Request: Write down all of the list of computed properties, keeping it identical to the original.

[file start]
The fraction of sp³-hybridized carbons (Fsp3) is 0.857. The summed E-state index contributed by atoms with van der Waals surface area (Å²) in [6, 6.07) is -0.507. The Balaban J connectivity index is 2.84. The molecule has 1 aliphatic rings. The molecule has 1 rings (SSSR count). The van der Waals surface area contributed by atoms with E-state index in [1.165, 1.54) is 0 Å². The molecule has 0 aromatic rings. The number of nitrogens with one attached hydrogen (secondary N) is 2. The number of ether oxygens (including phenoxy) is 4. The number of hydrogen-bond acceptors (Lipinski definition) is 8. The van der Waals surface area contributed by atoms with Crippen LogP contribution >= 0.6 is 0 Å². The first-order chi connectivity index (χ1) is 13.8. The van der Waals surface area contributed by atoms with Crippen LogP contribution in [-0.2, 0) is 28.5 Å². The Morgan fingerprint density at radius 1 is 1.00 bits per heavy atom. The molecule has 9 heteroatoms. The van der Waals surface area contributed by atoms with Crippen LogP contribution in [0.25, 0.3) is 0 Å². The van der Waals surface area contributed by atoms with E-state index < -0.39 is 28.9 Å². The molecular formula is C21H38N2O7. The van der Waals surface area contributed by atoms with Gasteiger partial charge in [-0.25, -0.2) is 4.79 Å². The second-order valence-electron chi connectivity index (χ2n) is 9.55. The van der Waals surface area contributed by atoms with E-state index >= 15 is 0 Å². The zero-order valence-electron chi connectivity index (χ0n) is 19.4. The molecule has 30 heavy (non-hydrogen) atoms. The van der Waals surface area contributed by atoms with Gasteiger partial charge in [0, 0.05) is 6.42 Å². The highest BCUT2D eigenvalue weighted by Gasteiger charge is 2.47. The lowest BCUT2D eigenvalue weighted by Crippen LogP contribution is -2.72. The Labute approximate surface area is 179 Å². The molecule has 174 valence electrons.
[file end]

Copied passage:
The fraction of sp³-hybridized carbons (Fsp3) is 0.857. The summed E-state index contributed by atoms with van der Waals surface area (Å²) in [6, 6.07) is -0.507. The Balaban J connectivity index is 2.84. The molecule has 1 aliphatic rings. The molecule has 1 rings (SSSR count). The van der Waals surface area contributed by atoms with E-state index in [1.165, 1.54) is 0 Å². The molecule has 0 aromatic rings. The number of nitrogens with one attached hydrogen (secondary N) is 2. The number of ether oxygens (including phenoxy) is 4. The number of hydrogen-bond acceptors (Lipinski definition) is 8. The van der Waals surface area contributed by atoms with Crippen LogP contribution >= 0.6 is 0 Å². The first-order chi connectivity index (χ1) is 13.8. The van der Waals surface area contributed by atoms with Crippen LogP contribution in [-0.2, 0) is 28.5 Å². The Morgan fingerprint density at radius 1 is 1.00 bits per heavy atom. The molecule has 9 heteroatoms. The van der Waals surface area contributed by atoms with Crippen LogP contribution in [0.25, 0.3) is 0 Å². The van der Waals surface area contributed by atoms with E-state index < -0.39 is 28.9 Å². The molecular formula is C21H38N2O7. The van der Waals surface area contributed by atoms with Gasteiger partial charge in [-0.25, -0.2) is 4.79 Å². The second-order valence-electron chi connectivity index (χ2n) is 9.55. The van der Waals surface area contributed by atoms with E-state index >= 15 is 0 Å². The zero-order valence-electron chi connectivity index (χ0n) is 19.4. The molecule has 30 heavy (non-hydrogen) atoms. The van der Waals surface area contributed by atoms with Gasteiger partial charge in [0, 0.05) is 6.42 Å². The highest BCUT2D eigenvalue weighted by Gasteiger charge is 2.47. The lowest BCUT2D eigenvalue weighted by Crippen LogP contribution is -2.72. The Labute approximate surface area is 179 Å². The molecule has 174 valence electrons.